The neuropathy I’ve had for more than a decade is so severe that I’m never not aware that I’m in pain. Just think about that: literally every moment of every day of the past ten years I have been in pain. That’s 3,650 days, 87,600 hours, 5,256,000 minutes, or 315,000,000 seconds of unrelenting agony.

Just typing it out like that makes me wonder why I ever beat myself up for becoming depressed and anxious. Of course I’m fucking depressed! You would be too after 3,650 days of someone holding your feet in hot coals. It has made me angry, lethargic, hopeless, uninspired, sluggish, antisocial, introverted, and unmotivated. I won’t go so far to say I’ve lost the will to live, but I cannot possibly explain the hopelessness one feels when staring down another 30 years of life like this. 

Hence, the decision to try ketamine. I was told this was a sure bet, that it has nearly a 100 percent success rate in treating neuropathy. It doesn’t cure you---the neuropathy will eventually return---but it gives you windows of relief. The idea is to titrate your treatments to lengthen those windows.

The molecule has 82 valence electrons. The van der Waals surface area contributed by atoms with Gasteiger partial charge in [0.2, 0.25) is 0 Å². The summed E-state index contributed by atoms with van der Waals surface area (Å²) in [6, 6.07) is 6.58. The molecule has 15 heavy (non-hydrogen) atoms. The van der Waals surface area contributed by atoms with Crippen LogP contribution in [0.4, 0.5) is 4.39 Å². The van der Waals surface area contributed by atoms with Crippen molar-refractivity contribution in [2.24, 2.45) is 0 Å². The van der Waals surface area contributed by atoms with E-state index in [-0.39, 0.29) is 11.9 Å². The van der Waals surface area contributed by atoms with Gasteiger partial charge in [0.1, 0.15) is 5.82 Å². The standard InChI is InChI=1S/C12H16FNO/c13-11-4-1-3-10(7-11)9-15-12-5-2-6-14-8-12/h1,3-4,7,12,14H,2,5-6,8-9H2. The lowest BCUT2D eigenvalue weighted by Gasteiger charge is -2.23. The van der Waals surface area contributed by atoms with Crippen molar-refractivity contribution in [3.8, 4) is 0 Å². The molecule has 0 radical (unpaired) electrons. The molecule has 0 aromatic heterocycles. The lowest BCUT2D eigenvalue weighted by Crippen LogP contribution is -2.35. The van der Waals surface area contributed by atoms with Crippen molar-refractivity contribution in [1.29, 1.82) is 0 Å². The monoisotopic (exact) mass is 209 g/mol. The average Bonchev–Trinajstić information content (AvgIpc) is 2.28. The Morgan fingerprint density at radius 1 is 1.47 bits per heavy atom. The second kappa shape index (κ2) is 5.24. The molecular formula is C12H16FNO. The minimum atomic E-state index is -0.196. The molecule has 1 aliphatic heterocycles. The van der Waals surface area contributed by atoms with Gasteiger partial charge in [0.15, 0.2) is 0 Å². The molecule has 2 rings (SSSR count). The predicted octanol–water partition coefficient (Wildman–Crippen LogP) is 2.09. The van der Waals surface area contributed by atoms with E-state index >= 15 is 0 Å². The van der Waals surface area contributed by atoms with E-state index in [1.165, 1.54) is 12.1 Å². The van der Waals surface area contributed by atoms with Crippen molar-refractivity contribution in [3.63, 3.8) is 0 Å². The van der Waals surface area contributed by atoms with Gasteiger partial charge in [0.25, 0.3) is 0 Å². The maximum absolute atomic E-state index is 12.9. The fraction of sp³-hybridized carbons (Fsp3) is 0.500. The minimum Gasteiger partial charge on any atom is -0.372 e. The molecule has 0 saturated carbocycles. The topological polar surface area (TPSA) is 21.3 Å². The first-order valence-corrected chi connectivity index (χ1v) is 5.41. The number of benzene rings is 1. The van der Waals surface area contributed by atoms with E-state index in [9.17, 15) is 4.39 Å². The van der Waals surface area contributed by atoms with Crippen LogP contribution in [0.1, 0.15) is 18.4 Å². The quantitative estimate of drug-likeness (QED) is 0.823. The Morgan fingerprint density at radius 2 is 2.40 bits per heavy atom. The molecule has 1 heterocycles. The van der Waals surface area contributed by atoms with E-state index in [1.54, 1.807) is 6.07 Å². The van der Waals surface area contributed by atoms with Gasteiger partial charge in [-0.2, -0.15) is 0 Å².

The results have been disappointing. After the second treatment, I have experienced a slight reduction in pain levels, but my feet still hurt if I walk more than a couple of blocks. I guess they are “better” but the improvement is negligible. The Wife and I had a dark moment where I lost my shit and told her I couldn’t see a bright spot in however many years I have left on this planet. To be clear, I am not suicidal; I never have been. But the weight that settles in on you when you realize you’ll never experience a pain-free moment in the years that loom ahead is an oppressive one. “Hopelessness” doesn’t even begin to cover it.